Of all the values issues in the war on terror, none have aroused such strong emotions as interrogation and what crosses the line into torture. The anguished discussion over the possibility that information crucial to preventing the London airline plot was obtained in Pakistan through harsh interrogation, perhaps torture, only raises the stakes. In order to go beyond the abstract phrases of existing laws and treaties, Congress must be willing to legislate what exact techniques are permissible, under what circumstances and with what oversight — not euphemisms, not ambiguous language, but plain, exact descriptions of techniques and when and how they may be used. Is waterboarding, for example, torture? If it is, then Congress should say so without reservation. If it is not and if it is merely “harsh” treatment, should harsh or physically coercive interrogation ever be permitted? If harsh or physically coercive interrogation is ever permitted, then Congress should say exactly and in precise detail when and how it may be performed by American authorities and upon whom. These activities are too morally fraught to permit anything other than the on-the-record vote of each legislator. Let our legislators tell us plainly what tough trade-offs they make between our security and our liberties — because indubitably there are trade-offs.

Reforming the classification system

The statutes for classifying information are inimical to the First Amendment in their vagueness and overreaching — and they have not been consistently enforced. The entire classification system needs to be revamped, first to cut down by whole orders of magnitude the amount of material marked as classified in the first place and second to create meaningful and enforced legal penalties for revealing what is left.

A special counterterrorism court system

Should terrorism cases be quarantined in a special court system? If not, there is a danger that terrorism could become the tail that wags the dog of justice, risking civil liberties across our whole legal system. If we insist on using a judicial system tailored to ordinary criminals to deal with those who are both criminals and enemies of our political order, then we risk dragging down the entire criminal justice system to the level necessary to contain the terrorist threat — or we risk not dealing with the threat at all. When it comes to those who deviate from the social order, we should not sacrifice the nobler aims of the criminal justice system — including rehabilitation — because we have no choice but harshness in dealing with terrorists. We do not owe those who declare themselves enemies of our constitutional political community, and then pursue their war with the most criminal means, the same moral or legal obligations we owe to ordinary criminals.

It is unlikely that the House and Senate will conceive of far-reaching counterterrorism legislation before the November elections, when many things may change. And even after November, it is unlikely that a deeply divided American people and its representatives will be able to achieve the kind of legislative “consensus” that nonpartisan pundits often call for. But perfect consensus should not stand in the way of democratic choice. This is a democracy — let legislative majorities, Republican or Democrat, make decisions. In any case, the Bush administration, as it says goodnight, ought to consider that the war on terror will over time amount to little if it is unwilling to go to Congress to ask that it be enacted as the policy not of the Bush administration or of any administration but of the United States.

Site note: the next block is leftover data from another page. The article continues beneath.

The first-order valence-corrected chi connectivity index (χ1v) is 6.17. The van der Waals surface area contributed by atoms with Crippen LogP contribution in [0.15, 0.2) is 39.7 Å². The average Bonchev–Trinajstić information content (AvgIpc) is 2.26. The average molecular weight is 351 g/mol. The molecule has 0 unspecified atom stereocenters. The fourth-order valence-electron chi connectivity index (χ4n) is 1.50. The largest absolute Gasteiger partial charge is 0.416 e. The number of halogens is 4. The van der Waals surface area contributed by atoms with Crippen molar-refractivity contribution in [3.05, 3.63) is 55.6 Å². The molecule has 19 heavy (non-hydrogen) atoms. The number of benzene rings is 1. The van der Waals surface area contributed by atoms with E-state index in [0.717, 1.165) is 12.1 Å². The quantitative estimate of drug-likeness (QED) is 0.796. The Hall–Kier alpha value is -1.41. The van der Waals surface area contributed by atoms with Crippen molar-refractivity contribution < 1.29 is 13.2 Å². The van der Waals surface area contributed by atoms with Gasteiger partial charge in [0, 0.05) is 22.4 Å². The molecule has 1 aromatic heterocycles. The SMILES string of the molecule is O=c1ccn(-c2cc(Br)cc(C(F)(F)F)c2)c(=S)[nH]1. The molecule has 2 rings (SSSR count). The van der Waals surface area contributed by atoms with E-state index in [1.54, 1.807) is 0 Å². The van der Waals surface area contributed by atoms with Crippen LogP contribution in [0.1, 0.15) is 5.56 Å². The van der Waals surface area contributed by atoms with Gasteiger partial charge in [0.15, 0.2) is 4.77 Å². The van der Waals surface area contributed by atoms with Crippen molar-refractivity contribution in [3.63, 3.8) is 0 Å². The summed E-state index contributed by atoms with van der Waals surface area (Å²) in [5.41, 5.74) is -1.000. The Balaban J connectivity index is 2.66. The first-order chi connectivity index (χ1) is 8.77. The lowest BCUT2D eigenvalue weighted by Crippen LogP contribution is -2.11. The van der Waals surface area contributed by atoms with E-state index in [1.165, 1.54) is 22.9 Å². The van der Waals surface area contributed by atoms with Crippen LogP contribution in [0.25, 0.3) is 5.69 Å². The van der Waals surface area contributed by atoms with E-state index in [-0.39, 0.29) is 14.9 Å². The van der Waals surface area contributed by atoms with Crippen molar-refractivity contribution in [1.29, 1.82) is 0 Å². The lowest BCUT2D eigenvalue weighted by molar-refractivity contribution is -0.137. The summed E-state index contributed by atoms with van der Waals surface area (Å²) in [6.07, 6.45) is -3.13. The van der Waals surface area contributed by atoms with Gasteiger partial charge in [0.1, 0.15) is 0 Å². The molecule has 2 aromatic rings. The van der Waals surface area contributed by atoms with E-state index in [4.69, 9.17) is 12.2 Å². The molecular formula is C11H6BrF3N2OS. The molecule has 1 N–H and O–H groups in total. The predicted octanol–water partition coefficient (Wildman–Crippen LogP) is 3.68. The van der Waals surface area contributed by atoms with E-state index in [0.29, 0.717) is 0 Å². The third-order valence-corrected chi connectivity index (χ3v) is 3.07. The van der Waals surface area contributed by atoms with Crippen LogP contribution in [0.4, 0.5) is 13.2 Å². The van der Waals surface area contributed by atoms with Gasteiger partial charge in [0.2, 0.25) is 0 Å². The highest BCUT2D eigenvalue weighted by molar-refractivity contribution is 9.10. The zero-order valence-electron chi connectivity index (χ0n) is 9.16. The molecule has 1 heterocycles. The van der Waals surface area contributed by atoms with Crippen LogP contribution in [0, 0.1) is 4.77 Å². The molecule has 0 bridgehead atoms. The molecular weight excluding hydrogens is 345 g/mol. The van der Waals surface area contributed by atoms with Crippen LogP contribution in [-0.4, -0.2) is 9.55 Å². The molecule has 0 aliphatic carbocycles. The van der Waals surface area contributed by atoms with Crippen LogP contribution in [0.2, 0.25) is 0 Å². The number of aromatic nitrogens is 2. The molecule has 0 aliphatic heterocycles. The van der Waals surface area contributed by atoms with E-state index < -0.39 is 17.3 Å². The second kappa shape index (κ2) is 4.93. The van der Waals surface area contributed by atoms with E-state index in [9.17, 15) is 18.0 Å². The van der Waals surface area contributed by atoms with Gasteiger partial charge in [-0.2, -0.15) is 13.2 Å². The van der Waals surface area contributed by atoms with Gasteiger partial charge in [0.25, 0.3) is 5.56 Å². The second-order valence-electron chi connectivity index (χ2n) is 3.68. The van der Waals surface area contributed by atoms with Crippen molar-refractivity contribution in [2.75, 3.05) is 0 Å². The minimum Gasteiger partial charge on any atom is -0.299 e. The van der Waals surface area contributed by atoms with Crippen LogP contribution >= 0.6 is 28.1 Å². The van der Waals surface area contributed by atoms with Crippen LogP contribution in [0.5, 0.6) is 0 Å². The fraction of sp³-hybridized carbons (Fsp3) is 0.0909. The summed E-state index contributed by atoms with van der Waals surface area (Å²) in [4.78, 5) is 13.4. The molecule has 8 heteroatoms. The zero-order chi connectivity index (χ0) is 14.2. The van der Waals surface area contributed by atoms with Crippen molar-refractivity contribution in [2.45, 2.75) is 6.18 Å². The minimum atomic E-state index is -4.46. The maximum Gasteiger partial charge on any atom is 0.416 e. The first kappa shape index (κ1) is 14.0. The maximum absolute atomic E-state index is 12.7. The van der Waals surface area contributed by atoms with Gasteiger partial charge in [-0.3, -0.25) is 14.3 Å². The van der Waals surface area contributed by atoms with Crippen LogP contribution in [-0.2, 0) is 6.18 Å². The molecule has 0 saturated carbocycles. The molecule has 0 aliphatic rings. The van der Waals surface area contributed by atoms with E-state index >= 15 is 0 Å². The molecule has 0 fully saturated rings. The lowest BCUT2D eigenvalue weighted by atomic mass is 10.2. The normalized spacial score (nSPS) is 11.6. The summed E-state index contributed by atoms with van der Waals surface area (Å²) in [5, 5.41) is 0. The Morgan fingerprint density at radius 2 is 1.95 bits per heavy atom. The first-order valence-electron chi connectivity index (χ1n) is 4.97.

Kenneth Anderson, a research fellow of the Hoover Institution and a law professor at American University, was legal editor of “Crimes of War” and is completing a book on global governance.

2 comments:

Marty Lederman said...

Very nice column, Ken. I agree with much of it, even though I'm not terribly sanguine about the legislation that we will see proposed in Congress in the next couple of weeks.

Two minor, but important, qualifications:

1. The general thrust of your piece is a sentiment that many folks share, which is that Congress has been AWOL. You claim that "two branches of our government are hard at work" -- the Executive and the Judiciary -- and ask "where are the people’s elected representatives in all this?"

This is an odd question to be asking , given that every single relevant Supreme Court case -- Rasul, Hamdi, Hamdan, etc. -- has turned on *construing statutory rules* -- and that there are a veritable slew of statutes (and Senate-ratified treaties) already dealing with most or all of these issues in extensive detail. See, e.g., FISA (including several post-9/11 amendments), the Torture statute, the Geneva conventions, the UCMJ, the War Crimes Act, the PATRIOT Act, the assault statute, the DTA, the McCain Amendment, etc.

The problem is not that Congress has been silent -- the U.S. Code is teeming with laws regulating all of the areas you identify, including as applied to the conduct of war -- but instead that the Administration has refused to follow the rules laid down by duly enacted statutes, has tried its damnedest to keep its conduct secret from Congress, and, to the extent it believes pre-existing statutes are ill-suited to the new war(s), has failed to ask Congress for amendments. (Whenever the Administration has asked for statutory developments, e.g., the PATRIOT Act, Congress has been quick to respond.) All of which is to say that the accusatory finger is pointing at the wrong branch.

2. Second, in the interrogation section, there's the suggestion that the key question is what constitutes "torture." But we are party to treaties that also prohibit all "cruel treatment" (Common Article 3) and "cruel, inhuman and degrading treatment" (the CAT, not to mention the McCain Amendment). Although the due-process-based standards for the latter are (unfortunately) vaguer than they ought to be, in light of the Administration's strained reading of the due process precedents, the CA3 ban on all "cruel treatment" (not to mention "outrages upon dignity") is a fairly good starting baseline prohibition, and my understanding is that there are fairly clear understandings under Geneva as to what constitutes "cruel treatment and torture."

In my view, no statute is needed to add to that prohibition. What the Administration wishes to do, of course, is to *authorize* the CIA to engage in "cruel treatment," i.e., to authorize violations of the Geneva Conventions. See http://balkin.blogspot.com/2006/08/cia-cruelty-authorization-act-of-2006.html. Personally, I think this would be a bad idea. This is one area in which the better course of action would simply be for Congress to embrace the post-Hamdan status quo, i.e., to affirm our commitment to abjuring the use of cruelty against those in our custody.